At the first presidential debate on October 3, aka Barack Obama’s Denver Debacle, the president, when asked by moderator Jim Lehrer whether he saw a major difference between his position and that of Republican challenger Mitt Romney on Social Security, gave this response: “I suspect that, on Social Security, we’ve got a somewhat similar position. Social Security is structurally sound.”
At last Thursday’s vice-presidential debate, incumbent Joe Biden, who probably set new all-time debate records for rude, obnoxious, interrupting, and inappropriate behavior, clearly believed he was scoring political points — and unfortunately probably did — when he told challenger Paul Ryan that “if we had listened to Romney … and the congressman during the Bush years, imagine where all those seniors would be now if their money had been in the market.”
Though both members of the GOP ticket won their respective debates on substance, each wasted an important opportunity to more fully inform the public about how the Obama-Biden administration’s historically awful economic stewardship hastened the arrival of Social Security’s currently dire circumstances, and how partial privatization can still, even at this late date, be a factor in saving it.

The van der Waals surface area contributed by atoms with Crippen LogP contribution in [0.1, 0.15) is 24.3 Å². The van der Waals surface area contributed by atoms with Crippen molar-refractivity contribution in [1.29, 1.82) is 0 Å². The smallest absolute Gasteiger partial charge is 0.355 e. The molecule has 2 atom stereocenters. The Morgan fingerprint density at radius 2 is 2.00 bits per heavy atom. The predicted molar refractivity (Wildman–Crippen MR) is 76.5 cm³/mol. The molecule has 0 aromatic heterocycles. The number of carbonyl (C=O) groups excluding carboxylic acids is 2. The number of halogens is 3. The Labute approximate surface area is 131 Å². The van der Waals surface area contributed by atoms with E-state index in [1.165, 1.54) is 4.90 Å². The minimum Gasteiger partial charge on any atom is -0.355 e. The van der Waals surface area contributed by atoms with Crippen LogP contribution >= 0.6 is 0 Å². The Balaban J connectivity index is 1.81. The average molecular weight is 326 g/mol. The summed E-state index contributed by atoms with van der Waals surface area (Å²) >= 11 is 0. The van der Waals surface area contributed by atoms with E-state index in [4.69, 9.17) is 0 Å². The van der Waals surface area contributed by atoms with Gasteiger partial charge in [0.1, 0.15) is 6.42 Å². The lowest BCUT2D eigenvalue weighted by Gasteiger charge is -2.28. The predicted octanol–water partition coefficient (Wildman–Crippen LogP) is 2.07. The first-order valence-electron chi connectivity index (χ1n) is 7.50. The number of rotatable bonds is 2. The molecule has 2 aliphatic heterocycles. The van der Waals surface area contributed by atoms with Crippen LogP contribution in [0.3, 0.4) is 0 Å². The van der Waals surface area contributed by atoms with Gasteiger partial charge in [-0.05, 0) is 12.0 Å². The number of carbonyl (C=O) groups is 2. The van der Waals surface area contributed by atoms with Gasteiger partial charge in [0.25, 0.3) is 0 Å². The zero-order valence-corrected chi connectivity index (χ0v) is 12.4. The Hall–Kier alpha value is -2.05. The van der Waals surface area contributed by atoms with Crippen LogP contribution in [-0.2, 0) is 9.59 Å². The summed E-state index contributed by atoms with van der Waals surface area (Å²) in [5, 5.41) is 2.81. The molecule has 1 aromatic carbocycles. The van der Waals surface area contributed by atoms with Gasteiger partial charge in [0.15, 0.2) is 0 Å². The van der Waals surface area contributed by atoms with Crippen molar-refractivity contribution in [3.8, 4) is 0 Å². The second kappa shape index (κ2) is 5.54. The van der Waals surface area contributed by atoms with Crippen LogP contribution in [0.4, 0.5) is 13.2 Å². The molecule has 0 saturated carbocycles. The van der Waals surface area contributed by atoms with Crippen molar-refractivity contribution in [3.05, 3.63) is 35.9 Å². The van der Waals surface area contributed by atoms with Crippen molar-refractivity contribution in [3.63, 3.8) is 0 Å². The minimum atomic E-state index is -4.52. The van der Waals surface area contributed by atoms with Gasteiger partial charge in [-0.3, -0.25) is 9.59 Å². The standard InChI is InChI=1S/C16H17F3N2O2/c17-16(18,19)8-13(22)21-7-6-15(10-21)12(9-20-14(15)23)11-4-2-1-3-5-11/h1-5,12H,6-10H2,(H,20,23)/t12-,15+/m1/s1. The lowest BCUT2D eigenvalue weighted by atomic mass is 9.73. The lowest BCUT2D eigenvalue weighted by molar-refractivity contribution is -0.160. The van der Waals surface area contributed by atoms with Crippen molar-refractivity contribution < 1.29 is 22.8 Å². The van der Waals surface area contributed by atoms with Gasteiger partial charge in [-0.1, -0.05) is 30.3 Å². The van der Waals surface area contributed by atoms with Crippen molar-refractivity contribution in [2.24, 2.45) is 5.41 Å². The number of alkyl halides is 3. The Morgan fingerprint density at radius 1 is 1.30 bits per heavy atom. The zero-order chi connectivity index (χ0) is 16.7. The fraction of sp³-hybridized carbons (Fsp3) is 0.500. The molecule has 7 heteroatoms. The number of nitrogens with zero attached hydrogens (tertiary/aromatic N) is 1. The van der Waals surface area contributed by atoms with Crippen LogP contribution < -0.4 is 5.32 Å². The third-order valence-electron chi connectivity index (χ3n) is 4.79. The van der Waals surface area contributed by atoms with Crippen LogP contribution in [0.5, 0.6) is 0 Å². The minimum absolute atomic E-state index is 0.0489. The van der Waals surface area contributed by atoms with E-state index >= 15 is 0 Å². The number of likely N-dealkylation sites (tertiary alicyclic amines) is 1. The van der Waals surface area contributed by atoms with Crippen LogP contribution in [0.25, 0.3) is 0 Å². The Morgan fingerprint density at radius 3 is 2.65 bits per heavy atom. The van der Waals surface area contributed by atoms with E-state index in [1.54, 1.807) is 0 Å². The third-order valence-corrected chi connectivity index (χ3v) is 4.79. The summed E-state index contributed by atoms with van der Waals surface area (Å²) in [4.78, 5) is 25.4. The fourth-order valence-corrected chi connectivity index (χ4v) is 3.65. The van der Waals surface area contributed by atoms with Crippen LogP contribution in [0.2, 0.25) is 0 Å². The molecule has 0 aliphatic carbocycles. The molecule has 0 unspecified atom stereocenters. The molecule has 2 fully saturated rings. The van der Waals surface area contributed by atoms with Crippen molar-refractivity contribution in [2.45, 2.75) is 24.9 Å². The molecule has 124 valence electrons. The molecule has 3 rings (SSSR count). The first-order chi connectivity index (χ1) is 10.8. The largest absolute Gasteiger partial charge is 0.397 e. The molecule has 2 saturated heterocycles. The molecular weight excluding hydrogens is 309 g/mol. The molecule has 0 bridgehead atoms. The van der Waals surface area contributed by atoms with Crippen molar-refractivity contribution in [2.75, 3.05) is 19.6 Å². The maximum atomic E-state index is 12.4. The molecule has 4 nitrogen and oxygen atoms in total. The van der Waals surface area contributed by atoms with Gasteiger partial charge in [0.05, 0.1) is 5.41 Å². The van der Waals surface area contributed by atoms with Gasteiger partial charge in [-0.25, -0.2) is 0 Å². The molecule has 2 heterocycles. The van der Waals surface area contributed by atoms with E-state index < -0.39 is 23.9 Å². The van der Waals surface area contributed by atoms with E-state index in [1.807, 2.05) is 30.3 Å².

Contrary to what the president claimed, Social Security is not “structurally sound.” Vice-presidential debate moderator Martha Raddatz, who apparently never told the presidential debate commission which selected her that Obama attended her 1991 wedding, and who to absolutely no one’s surprise ended up being a de facto third debater Thursday, probably thought she was making a daring statement when she said that it’s “going broke.” No ma’am; it already is.
Five years ago, Social Security was taking in over $180 billion a year more in taxes than it was spending on benefits and administration. Though that annual surplus was doomed to dwindle as the wave of baby boomers began to retire, Social Security’s trustees estimated that surpluses would continue for another decade, and that triple-digit cash deficits wouldn’t arrive until many years after that.
That’s before the Community Reinvestment Act-driven, Fannie Mae and Freddie Mac fraud-accelerated recession kicked in, followed by the worst so-called recovery since the Great Depression. Just a few years later, the system began running annual cash deficits. The trustees now estimate that the calendar year 2012 cash deficit (i.e., “the deficit of tax income relative to cost”) will be $165 billion. The only reason it won’t approach $300 billion is that the rest of the government is kicking in about $120 billion to offset the current-year effect of the two-point reduction in payroll tax withholding which took effect in 2011. Team Obama dishonestly demagogued against allowing that unsustainable reduction to expire earlier this year. Regardless of who wins the presidency for the next four years, and despite the soaring national debt which threatens to swallow the entire economy, restoring Social Security withholding to its prior 6.2% level will be extraordinarily difficult.
Well, that’s okay, because Social Security’s “trust fund” assets will cover those annual cash deficits for many years to come, right?